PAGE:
CBS's new show will help integrate social networking into the media mainstream. Why this may not be such a good thing.
Social media has finally come to American television.
CBS has announced the launch of a new web-centric program What's Trending, a live show focused on current events, news and pop culture as seen through the lens of social media. Streamed live through CBS's partnerships with YouTube, Ustream and Livesteam, and billed as "a new kind of news show connecting you to the top stories and people heating up the conversation online around the world," What's Trending looks to put social media front and center as a storytelling tool.
"Unlike some other shows that include social media as an added tool to the content, our content itself is social, and the show is powered by that conversation and our community," host Shira Lazar told GigaOm's Liz Shannon Miller via email. "Everything we do involves digitally connected tools -- from how we discover and source stories to how we curate them on the blog and on-air."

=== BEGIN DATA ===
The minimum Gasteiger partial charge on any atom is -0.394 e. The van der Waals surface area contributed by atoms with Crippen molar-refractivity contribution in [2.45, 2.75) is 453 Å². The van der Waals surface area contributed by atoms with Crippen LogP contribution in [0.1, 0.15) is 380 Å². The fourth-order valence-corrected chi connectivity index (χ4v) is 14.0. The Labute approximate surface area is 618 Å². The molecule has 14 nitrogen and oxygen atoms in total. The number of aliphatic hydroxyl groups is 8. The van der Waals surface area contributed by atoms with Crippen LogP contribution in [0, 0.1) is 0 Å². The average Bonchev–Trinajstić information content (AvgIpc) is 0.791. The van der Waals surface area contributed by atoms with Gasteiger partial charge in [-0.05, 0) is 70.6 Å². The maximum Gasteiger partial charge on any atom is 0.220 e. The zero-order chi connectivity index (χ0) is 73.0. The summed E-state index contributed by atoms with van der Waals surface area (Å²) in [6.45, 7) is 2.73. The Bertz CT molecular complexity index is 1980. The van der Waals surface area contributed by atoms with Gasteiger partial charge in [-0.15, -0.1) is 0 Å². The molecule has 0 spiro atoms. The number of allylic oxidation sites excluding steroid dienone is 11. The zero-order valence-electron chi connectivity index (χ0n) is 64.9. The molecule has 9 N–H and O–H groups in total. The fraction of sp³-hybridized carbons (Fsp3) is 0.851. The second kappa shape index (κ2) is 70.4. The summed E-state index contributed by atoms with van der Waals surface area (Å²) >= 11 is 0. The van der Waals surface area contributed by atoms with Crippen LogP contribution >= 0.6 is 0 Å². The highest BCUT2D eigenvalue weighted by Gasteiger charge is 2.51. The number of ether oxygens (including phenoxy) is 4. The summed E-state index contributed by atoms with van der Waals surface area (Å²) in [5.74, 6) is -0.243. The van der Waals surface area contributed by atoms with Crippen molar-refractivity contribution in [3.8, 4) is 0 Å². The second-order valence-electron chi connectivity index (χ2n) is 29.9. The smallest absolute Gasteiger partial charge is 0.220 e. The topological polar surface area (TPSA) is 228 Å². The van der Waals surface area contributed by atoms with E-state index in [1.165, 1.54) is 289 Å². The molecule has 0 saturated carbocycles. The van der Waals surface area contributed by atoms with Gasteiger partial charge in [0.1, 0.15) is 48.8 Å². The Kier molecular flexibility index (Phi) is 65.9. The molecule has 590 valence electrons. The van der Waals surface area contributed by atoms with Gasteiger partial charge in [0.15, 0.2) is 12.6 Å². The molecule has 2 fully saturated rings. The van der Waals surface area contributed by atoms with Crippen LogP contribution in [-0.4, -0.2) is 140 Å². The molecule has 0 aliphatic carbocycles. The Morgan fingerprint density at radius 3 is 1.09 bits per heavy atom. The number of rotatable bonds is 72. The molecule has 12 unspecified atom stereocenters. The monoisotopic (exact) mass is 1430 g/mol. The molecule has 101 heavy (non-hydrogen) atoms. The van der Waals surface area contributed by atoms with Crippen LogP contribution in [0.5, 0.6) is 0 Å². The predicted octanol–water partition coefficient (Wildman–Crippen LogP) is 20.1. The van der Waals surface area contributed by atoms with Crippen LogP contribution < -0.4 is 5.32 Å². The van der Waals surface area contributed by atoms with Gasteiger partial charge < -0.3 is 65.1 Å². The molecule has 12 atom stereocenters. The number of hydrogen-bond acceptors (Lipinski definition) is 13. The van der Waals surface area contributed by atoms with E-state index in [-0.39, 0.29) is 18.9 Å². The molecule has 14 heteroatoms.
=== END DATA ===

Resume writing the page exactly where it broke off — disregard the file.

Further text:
The launch of What's Trending closely follows the unveiling of Al Jazeera English's social media experiment The Stream, which looks to spotlight stories around the globe powered by technology and social media and build a web community around a broadcast program. (I wrote about The Stream for Nieman Journalism Lab in April.) Structurally, the two programs are incredibly similar: Using Storify, a social storytelling software, onsite and Tweetriver in the studio, both programs are bold attempts to effectively integrate commentary and questions from Facebook and Twitter directly into a program's production. While major American networks continue to sequester blase calls for feedback at the end of regular segments, CBS is taking the first step towards successfully harnessing social media in the regular flow of a conventional American television product.